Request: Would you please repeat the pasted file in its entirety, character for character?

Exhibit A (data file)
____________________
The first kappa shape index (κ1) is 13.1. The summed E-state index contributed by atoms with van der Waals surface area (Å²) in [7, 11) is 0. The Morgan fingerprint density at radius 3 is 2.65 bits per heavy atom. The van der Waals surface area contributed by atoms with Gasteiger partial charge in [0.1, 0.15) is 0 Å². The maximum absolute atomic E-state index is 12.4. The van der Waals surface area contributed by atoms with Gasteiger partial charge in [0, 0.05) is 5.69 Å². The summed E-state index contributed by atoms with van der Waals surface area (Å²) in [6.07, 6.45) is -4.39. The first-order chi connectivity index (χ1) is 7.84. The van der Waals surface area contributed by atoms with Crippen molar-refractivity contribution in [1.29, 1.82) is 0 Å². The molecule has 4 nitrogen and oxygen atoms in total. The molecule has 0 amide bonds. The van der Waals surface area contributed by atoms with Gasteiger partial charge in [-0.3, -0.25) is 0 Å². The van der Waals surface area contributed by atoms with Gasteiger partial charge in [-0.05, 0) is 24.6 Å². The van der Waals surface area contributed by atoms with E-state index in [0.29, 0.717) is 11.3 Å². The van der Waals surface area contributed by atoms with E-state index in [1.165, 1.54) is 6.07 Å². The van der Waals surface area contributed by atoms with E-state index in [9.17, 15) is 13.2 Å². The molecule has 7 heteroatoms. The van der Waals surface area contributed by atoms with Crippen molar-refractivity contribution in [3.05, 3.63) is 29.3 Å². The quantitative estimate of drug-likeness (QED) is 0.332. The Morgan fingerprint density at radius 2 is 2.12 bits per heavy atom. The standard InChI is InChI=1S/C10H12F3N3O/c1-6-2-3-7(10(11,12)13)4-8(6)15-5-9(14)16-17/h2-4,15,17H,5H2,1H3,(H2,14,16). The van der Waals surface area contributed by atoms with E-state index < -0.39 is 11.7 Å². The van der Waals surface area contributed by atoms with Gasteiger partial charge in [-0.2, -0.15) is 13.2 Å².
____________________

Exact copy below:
The first kappa shape index (κ1) is 13.1. The summed E-state index contributed by atoms with van der Waals surface area (Å²) in [7, 11) is 0. The Morgan fingerprint density at radius 3 is 2.65 bits per heavy atom. The van der Waals surface area contributed by atoms with Gasteiger partial charge in [0.1, 0.15) is 0 Å². The maximum absolute atomic E-state index is 12.4. The van der Waals surface area contributed by atoms with Gasteiger partial charge in [0, 0.05) is 5.69 Å². The summed E-state index contributed by atoms with van der Waals surface area (Å²) in [6.07, 6.45) is -4.39. The first-order chi connectivity index (χ1) is 7.84. The van der Waals surface area contributed by atoms with Crippen molar-refractivity contribution in [1.29, 1.82) is 0 Å². The molecule has 4 nitrogen and oxygen atoms in total. The molecule has 0 amide bonds. The van der Waals surface area contributed by atoms with Gasteiger partial charge in [-0.3, -0.25) is 0 Å². The van der Waals surface area contributed by atoms with Gasteiger partial charge in [-0.05, 0) is 24.6 Å². The van der Waals surface area contributed by atoms with E-state index in [0.29, 0.717) is 11.3 Å². The van der Waals surface area contributed by atoms with E-state index in [1.165, 1.54) is 6.07 Å². The van der Waals surface area contributed by atoms with E-state index in [9.17, 15) is 13.2 Å². The molecule has 7 heteroatoms. The van der Waals surface area contributed by atoms with Crippen molar-refractivity contribution in [3.05, 3.63) is 29.3 Å². The quantitative estimate of drug-likeness (QED) is 0.332. The Morgan fingerprint density at radius 2 is 2.12 bits per heavy atom. The standard InChI is InChI=1S/C10H12F3N3O/c1-6-2-3-7(10(11,12)13)4-8(6)15-5-9(14)16-17/h2-4,15,17H,5H2,1H3,(H2,14,16). The van der Waals surface area contributed by atoms with E-state index < -0.39 is 11.7 Å². The van der Waals surface area contributed by atoms with Gasteiger partial charge in [-0.2, -0.15) is 13.2 Å².